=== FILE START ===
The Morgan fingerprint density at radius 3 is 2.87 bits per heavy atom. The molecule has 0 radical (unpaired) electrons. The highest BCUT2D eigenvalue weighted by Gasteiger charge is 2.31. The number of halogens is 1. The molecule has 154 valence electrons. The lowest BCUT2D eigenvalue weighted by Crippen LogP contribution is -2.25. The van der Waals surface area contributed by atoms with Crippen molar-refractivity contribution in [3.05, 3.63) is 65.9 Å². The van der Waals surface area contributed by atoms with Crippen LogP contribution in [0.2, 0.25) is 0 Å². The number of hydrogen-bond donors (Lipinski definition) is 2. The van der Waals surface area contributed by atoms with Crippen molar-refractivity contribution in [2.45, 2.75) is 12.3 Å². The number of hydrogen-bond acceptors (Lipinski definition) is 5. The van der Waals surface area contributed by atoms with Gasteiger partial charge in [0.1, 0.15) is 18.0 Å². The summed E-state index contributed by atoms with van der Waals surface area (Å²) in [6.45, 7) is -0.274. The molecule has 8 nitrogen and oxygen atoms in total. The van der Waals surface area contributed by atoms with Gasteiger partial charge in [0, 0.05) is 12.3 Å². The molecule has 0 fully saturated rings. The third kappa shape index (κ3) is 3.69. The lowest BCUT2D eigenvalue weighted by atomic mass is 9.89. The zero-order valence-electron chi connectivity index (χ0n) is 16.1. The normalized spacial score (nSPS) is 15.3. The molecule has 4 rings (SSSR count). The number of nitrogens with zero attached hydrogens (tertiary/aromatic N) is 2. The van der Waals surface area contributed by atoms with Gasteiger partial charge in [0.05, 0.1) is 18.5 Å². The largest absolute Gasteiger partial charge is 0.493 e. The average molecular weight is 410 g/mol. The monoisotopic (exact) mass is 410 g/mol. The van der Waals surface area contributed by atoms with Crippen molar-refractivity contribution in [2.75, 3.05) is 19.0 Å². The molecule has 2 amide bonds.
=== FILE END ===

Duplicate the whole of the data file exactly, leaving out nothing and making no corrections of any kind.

The Morgan fingerprint density at radius 3 is 2.87 bits per heavy atom. The molecule has 0 radical (unpaired) electrons. The highest BCUT2D eigenvalue weighted by Gasteiger charge is 2.31. The number of halogens is 1. The molecule has 154 valence electrons. The lowest BCUT2D eigenvalue weighted by Crippen LogP contribution is -2.25. The van der Waals surface area contributed by atoms with Crippen molar-refractivity contribution in [3.05, 3.63) is 65.9 Å². The van der Waals surface area contributed by atoms with Crippen LogP contribution in [0.2, 0.25) is 0 Å². The number of hydrogen-bond donors (Lipinski definition) is 2. The van der Waals surface area contributed by atoms with Crippen molar-refractivity contribution in [2.45, 2.75) is 12.3 Å². The number of hydrogen-bond acceptors (Lipinski definition) is 5. The van der Waals surface area contributed by atoms with Gasteiger partial charge in [0.1, 0.15) is 18.0 Å². The summed E-state index contributed by atoms with van der Waals surface area (Å²) in [6.45, 7) is -0.274. The molecule has 8 nitrogen and oxygen atoms in total. The van der Waals surface area contributed by atoms with Gasteiger partial charge in [0, 0.05) is 12.3 Å². The molecule has 0 fully saturated rings. The third kappa shape index (κ3) is 3.69. The lowest BCUT2D eigenvalue weighted by atomic mass is 9.89. The zero-order valence-electron chi connectivity index (χ0n) is 16.1. The normalized spacial score (nSPS) is 15.3. The molecule has 4 rings (SSSR count). The number of nitrogens with zero attached hydrogens (tertiary/aromatic N) is 2. The van der Waals surface area contributed by atoms with Gasteiger partial charge in [0.05, 0.1) is 18.5 Å². The largest absolute Gasteiger partial charge is 0.493 e. The average molecular weight is 410 g/mol. The monoisotopic (exact) mass is 410 g/mol. The van der Waals surface area contributed by atoms with Crippen molar-refractivity contribution in [2.75, 3.05) is 19.0 Å². The molecule has 2 amide bonds.